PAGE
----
Poetry from Catching the Limit
Moving into Night
After dinner dishes have been washed and put away,
I walk down to the dock.
Clouds hover against snow-capped peaks.
The sun, already below the horizon, turns glaciers pink.
Shadows stretch across the hills
like blankets being drawn up for the night.
Along the distant shore,
one last fisherman trolls for kokanee . . .
Below my feet, trout meander between pilings--
glide over dappled stones.
The moon rises. On the water,
it is shattered by each wave.
With cupped hands, I scoop up a brilliant shard
and wash my face with wet light.
Soon, the wind dies, and the moon is again whole.
Pale stars, floating lanterns, dot the lake.
I untie my boat, shove off,
and lifting the oars, row across the heavens.
Published in Poetpourri
“In twelve lines of beautifully weighted imagery, “Inheritance” offers an understated,
moving portrait of the speaker’s grandfather—a portrait conveyed through old work
gloves as rigid and expressive as sculpture. The poem’s last gesture is a fine,
subtle evocation of the connection between this grandchild and grandfather.”
Poet Laureate of Oregon Emerita
In Grandfather's shop, I search for a pair of gloves,
but none seem to match. Either the right or left
has been lost in an act of forgetfulness.
I find a few that could be sculptures Rodin would have admired:
a hand gripping an invisible hammer, another resting as in a lap,
one pointing like it knew the correct direction.
His daily sweat soaked into the leather
making the palms shiny as calluses, fingers ridged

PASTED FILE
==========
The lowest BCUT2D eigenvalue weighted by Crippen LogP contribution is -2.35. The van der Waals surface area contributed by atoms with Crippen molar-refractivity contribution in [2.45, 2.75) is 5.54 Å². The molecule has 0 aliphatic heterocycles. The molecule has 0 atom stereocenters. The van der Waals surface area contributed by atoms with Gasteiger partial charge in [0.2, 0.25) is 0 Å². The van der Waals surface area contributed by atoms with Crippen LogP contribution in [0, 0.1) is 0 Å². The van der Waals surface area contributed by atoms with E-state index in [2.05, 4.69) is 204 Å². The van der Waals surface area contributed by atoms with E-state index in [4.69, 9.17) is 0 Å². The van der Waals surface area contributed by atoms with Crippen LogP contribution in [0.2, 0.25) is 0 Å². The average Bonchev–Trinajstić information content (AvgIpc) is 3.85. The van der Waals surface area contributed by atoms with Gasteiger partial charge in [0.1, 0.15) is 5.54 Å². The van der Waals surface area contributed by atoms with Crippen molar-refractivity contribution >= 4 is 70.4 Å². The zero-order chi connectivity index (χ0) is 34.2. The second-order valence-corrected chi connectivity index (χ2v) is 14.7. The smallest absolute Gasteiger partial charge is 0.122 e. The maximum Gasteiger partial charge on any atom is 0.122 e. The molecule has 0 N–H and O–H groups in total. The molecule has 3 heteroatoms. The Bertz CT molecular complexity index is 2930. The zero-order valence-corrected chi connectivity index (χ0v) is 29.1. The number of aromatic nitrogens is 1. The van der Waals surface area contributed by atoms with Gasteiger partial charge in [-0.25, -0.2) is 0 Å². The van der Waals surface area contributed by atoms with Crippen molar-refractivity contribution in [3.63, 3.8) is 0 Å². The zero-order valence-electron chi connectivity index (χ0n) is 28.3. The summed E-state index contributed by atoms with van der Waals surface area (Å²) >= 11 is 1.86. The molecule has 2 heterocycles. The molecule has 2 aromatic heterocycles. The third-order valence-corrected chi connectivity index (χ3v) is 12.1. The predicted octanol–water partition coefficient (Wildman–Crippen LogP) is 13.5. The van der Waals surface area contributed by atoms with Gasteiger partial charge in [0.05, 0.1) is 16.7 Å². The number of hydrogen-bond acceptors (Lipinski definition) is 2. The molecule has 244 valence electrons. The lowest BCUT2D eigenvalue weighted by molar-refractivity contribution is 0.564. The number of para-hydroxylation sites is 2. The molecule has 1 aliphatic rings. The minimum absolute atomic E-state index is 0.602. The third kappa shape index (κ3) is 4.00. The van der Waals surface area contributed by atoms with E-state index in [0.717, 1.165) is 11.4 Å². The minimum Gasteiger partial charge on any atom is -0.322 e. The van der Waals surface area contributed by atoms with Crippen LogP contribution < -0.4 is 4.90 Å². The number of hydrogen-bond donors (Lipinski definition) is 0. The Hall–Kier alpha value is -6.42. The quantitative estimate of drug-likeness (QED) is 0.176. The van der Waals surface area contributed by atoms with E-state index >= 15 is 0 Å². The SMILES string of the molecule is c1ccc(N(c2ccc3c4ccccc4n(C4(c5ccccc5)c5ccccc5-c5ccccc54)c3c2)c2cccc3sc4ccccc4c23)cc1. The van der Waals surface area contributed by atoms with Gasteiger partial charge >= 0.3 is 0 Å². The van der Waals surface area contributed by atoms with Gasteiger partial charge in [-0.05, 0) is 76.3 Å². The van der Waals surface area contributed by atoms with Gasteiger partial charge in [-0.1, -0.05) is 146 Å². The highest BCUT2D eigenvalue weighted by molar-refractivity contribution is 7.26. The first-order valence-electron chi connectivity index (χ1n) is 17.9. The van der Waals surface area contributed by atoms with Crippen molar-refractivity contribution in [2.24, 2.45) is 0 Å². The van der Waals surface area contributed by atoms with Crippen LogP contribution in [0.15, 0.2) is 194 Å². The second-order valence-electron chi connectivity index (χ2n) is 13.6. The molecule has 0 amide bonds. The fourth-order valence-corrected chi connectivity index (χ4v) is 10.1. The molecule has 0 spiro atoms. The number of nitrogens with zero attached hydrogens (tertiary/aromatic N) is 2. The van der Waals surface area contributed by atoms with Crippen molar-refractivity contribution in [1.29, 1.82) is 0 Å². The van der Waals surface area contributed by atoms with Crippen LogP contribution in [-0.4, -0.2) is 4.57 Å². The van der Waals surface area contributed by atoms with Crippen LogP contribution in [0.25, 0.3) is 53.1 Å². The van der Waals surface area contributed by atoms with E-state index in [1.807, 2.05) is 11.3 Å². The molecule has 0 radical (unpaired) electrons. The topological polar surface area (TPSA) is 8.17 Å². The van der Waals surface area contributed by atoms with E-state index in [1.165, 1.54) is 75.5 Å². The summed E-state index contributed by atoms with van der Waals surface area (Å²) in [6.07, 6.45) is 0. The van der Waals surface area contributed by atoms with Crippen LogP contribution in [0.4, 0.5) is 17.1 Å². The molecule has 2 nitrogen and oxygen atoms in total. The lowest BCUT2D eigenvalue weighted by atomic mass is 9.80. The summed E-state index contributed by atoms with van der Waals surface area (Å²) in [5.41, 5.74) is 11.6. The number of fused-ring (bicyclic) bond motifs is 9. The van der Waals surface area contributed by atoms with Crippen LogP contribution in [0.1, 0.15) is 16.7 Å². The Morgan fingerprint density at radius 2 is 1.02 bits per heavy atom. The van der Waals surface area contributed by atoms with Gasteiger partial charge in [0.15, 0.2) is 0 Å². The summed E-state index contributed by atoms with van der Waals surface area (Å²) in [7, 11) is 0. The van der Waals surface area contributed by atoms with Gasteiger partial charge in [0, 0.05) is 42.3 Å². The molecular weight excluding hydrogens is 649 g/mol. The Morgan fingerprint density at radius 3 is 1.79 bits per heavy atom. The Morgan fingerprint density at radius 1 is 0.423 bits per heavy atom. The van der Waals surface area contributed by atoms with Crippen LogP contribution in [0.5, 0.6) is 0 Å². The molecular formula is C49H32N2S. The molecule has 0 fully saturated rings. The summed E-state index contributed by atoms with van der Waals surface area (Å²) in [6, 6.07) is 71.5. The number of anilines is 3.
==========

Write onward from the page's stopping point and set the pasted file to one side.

until stretched like skin, worn again.
I try them on and my fingerprints embed
on top of his. My hands ready to rake twigs and cones
blown down around the cabin all winter.
Published in Marylhurst Review
Republished in Your Daily Poem.com
Highway to the Coast
Thick and green, the hills rise
on each other's shoulders.
High ridges disappear in fog
make me wish I was born of water.
At the divide, I taste the cool ocean air,
the way a deer finds a salt lick,
and roller coaster down a narrow road
that does not believe in a straight line.
crawl through barbed wire fences.
Small towns occur like a whim.
As if in a coma, they merely survive.
I tune in the only station
and listen to country western.
Static gradually drowns the singer out.
Rounding a corner, he pops to the surface
for another breath,
simply to sink back still singing.
Fir shadows lace the road.
Bracken cascades embankments.
At the next curve, a farmhouse is half finished--
boards weathered raw. Chickens roost in a gutted Chevy.
Scattered among these hills, families
rely on small private lumber mills,
the disability or unemployment check,
the killing of an out of season elk.
"Highway to the Coast" first appeared in Caffeine Destiny,
republished by Deer Drink the Moon by Ooligan Press -
Portland State University Press, davejarecki.com, and Your Daily Poem.com
|Born in Oregon
Some days I am a fir. Squirrels eat from my limbs.
Other days I am a rhododendron. My genes are coded
as cuneiform. Toadstools and moss grow in the caverns
of my lungs. I am accustomed to the sky,
gray as wax paper.
"Born in Oregon" was originally published in Poetry Now,
appeared in Starting with Little Things , Oregon Arts Foundation
and anthologized in Deer Drink the Moon: Poems of Oregon,
Ooligan Press, Portland State University.
"Some poets explore environment to better expose an internal landscape.
Thalman is such a poet, exposing Oregon and our heritage."
Poetry Editor, The Oregonian
Thalman writes about Oregon's Coast, the Willamette Valley, and the Cascades,
painting word pictures of the region's rugged beauty and the people who shape it
and are shaped by it.
Debby De Carlo - The Forest Grove News Times